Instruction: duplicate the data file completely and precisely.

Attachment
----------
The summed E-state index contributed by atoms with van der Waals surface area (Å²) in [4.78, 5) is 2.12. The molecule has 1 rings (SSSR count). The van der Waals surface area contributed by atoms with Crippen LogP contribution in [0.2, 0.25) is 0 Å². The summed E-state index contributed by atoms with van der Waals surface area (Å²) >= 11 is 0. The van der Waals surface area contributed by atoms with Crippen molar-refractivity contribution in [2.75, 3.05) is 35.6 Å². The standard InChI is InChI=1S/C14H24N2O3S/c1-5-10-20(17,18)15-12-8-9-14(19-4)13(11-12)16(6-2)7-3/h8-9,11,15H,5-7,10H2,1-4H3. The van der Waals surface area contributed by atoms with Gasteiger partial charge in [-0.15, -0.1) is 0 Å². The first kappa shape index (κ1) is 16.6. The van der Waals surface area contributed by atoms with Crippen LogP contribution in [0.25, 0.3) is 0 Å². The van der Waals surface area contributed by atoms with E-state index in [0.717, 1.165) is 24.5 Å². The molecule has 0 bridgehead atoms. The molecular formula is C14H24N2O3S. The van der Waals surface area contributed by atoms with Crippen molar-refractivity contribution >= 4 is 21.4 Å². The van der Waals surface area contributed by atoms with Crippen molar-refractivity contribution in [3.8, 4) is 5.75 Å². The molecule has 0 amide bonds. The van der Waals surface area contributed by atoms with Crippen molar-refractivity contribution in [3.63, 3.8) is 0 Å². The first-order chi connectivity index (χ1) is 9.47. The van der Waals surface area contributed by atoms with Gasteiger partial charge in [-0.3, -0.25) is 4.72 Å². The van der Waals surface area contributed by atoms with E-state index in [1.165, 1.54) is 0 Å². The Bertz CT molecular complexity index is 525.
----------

The summed E-state index contributed by atoms with van der Waals surface area (Å²) in [4.78, 5) is 2.12. The molecule has 1 rings (SSSR count). The van der Waals surface area contributed by atoms with Crippen LogP contribution in [0.2, 0.25) is 0 Å². The summed E-state index contributed by atoms with van der Waals surface area (Å²) >= 11 is 0. The van der Waals surface area contributed by atoms with Crippen molar-refractivity contribution in [2.75, 3.05) is 35.6 Å². The standard InChI is InChI=1S/C14H24N2O3S/c1-5-10-20(17,18)15-12-8-9-14(19-4)13(11-12)16(6-2)7-3/h8-9,11,15H,5-7,10H2,1-4H3. The van der Waals surface area contributed by atoms with Gasteiger partial charge in [-0.15, -0.1) is 0 Å². The first kappa shape index (κ1) is 16.6. The van der Waals surface area contributed by atoms with Crippen LogP contribution in [0.25, 0.3) is 0 Å². The van der Waals surface area contributed by atoms with E-state index in [0.717, 1.165) is 24.5 Å². The molecule has 0 bridgehead atoms. The molecular formula is C14H24N2O3S. The van der Waals surface area contributed by atoms with Crippen molar-refractivity contribution >= 4 is 21.4 Å². The van der Waals surface area contributed by atoms with Crippen molar-refractivity contribution in [3.8, 4) is 5.75 Å². The molecule has 0 amide bonds. The van der Waals surface area contributed by atoms with Crippen molar-refractivity contribution in [3.63, 3.8) is 0 Å². The first-order chi connectivity index (χ1) is 9.47. The van der Waals surface area contributed by atoms with Gasteiger partial charge in [-0.3, -0.25) is 4.72 Å². The van der Waals surface area contributed by atoms with E-state index in [1.165, 1.54) is 0 Å². The Bertz CT molecular complexity index is 525.